Get some:



The special quality of hell is to see everything clearly down to the last detail. And to see all that in the pitch darkness!
- Yukio Mishima, The Temple of the Golden Pavilion
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Old 1 Day Ago   #775
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Re: Recent Reading

Been enjoying the criticism of Jonathan McCalmont. I'm sceptical of some of his claims but he's refreshingly honest and not afraid to criticize beloved figures.

Here's a positive review and some of the recent books he rates highly.
The Many Selves of Katherine North by on Emma Geen: a review by Jonathan McCalmont | The Anglia Ruskin Centre for Science Fiction and Fantasy

Genre Origin Stories | Ruthless Culture
Quote
Cultural commentators may choose to characterise 2015 as the year in which genre culture rejected the misogynistic white supremacy of the American right but the real message is far more nuanced. Though the institutions of genre culture have undoubtedly improved when it comes to reflecting the diversity not only of the field but also of society at large, this movement towards ethnic and sexual diversity has coincided with a broader movement of aesthetic conservatism as voices young and old find themselves corralled into a narrowing range of hyper-commercial forms.

In today’s diverse genre culture you can engage with the voices of people from all over the world as long as you are content to read multi-volume epic fantasy and military science fiction series. In today’s diverse genre culture, authors whose ideas and experiences demand that they write in unconventional or experimental ways are both ignored by the larger genre imprints and overlooked by popular awards. In today’s diverse genre culture you will write the same old rubbish as George R. R. Martin and John Scalzi or you will wind up getting paid six cents a word for stories that nobody will ever read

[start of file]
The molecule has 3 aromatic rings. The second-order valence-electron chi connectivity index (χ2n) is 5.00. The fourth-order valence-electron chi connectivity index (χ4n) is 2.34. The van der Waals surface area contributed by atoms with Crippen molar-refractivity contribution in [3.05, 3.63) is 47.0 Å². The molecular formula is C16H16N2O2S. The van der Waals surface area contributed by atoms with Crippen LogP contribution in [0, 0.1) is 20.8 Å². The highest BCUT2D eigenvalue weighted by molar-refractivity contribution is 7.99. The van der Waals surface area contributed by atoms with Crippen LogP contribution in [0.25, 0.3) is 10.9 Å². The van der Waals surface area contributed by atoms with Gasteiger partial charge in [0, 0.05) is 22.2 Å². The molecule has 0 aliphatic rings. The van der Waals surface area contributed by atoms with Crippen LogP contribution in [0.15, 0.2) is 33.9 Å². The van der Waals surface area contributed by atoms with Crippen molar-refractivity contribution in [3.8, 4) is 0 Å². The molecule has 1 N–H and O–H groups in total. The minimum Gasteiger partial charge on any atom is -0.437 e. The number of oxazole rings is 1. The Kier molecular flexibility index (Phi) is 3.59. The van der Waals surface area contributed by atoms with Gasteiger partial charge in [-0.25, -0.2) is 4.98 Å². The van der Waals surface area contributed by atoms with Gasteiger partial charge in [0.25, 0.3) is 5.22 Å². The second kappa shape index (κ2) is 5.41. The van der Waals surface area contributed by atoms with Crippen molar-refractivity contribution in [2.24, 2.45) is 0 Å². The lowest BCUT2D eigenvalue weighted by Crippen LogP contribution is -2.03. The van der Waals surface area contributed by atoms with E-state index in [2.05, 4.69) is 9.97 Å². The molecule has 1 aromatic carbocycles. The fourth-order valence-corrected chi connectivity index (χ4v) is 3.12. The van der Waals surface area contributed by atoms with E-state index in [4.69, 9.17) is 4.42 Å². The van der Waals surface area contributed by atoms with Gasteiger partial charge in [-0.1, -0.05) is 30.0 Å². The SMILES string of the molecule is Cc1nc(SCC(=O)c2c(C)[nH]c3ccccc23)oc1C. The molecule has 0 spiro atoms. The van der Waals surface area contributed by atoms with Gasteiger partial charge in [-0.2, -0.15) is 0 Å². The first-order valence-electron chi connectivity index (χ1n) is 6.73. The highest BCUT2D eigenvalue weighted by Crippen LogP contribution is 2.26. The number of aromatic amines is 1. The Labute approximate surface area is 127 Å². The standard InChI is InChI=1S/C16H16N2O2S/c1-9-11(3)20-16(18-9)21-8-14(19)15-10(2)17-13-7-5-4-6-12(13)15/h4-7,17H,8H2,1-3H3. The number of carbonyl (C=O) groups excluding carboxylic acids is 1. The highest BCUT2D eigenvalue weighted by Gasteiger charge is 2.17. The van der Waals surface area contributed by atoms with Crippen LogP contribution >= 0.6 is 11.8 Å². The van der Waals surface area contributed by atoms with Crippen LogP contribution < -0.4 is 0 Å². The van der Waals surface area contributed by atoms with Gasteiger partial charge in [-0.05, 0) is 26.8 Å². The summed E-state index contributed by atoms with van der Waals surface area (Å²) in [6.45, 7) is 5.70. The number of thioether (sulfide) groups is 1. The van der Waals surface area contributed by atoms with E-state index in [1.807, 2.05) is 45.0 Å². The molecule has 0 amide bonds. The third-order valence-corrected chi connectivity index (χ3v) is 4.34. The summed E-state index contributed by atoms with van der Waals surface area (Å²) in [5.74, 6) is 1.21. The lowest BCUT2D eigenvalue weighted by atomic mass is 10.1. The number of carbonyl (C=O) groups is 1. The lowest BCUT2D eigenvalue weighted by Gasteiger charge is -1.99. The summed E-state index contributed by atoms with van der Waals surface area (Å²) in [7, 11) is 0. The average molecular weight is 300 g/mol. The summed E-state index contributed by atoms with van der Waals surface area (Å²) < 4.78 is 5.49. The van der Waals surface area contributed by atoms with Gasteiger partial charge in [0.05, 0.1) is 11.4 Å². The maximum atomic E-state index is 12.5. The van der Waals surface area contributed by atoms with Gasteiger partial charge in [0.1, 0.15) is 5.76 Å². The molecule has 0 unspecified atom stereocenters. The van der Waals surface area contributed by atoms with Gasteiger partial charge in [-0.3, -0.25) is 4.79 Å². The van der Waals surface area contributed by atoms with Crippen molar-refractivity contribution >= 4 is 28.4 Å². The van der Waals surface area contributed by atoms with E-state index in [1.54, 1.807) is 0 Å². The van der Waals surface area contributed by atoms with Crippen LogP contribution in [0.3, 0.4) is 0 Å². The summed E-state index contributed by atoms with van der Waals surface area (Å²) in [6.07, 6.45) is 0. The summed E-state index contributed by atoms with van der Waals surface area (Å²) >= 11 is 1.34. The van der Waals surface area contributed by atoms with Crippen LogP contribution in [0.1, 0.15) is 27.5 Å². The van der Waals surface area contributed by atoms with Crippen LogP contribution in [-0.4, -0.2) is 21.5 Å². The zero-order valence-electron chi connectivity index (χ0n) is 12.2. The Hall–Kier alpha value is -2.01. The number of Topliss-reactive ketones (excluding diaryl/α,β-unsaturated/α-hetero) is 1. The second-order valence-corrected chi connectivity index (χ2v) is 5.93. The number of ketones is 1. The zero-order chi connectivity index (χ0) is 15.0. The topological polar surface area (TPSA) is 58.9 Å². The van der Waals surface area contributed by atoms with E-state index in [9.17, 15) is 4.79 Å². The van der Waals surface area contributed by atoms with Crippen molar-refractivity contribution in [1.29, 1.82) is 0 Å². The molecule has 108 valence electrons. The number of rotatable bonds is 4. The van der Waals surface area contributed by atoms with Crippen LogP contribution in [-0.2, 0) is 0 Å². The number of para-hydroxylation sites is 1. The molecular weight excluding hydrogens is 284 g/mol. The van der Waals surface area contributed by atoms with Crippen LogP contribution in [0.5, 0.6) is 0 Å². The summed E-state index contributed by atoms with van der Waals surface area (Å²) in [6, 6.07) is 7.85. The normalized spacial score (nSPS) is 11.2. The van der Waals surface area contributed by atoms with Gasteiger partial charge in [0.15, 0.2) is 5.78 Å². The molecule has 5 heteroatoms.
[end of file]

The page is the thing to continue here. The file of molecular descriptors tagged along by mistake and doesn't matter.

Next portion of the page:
Future Interrupted: Harder-Core-Than-Thou | Ruthless Culture

Future Interrupted Telling People What They Want To Be. | Ruthless Culture
A very negative review

Future Interrupted The Origins of Science Fictional Inequality | Ruthless Culture

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Old 1 Day Ago   #776
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Re: Recent Reading

Vox Day and his loonies at Castalia blog recently organized one of their harassment campaigns against that guy, editor of Cirsova magazine joined in too...
That alone proves that he is doing good work.
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Old 1 Day Ago   #777
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Re: Recent Reading

Reposted from Goodreads:

Daniel Mills: Moriah (2017)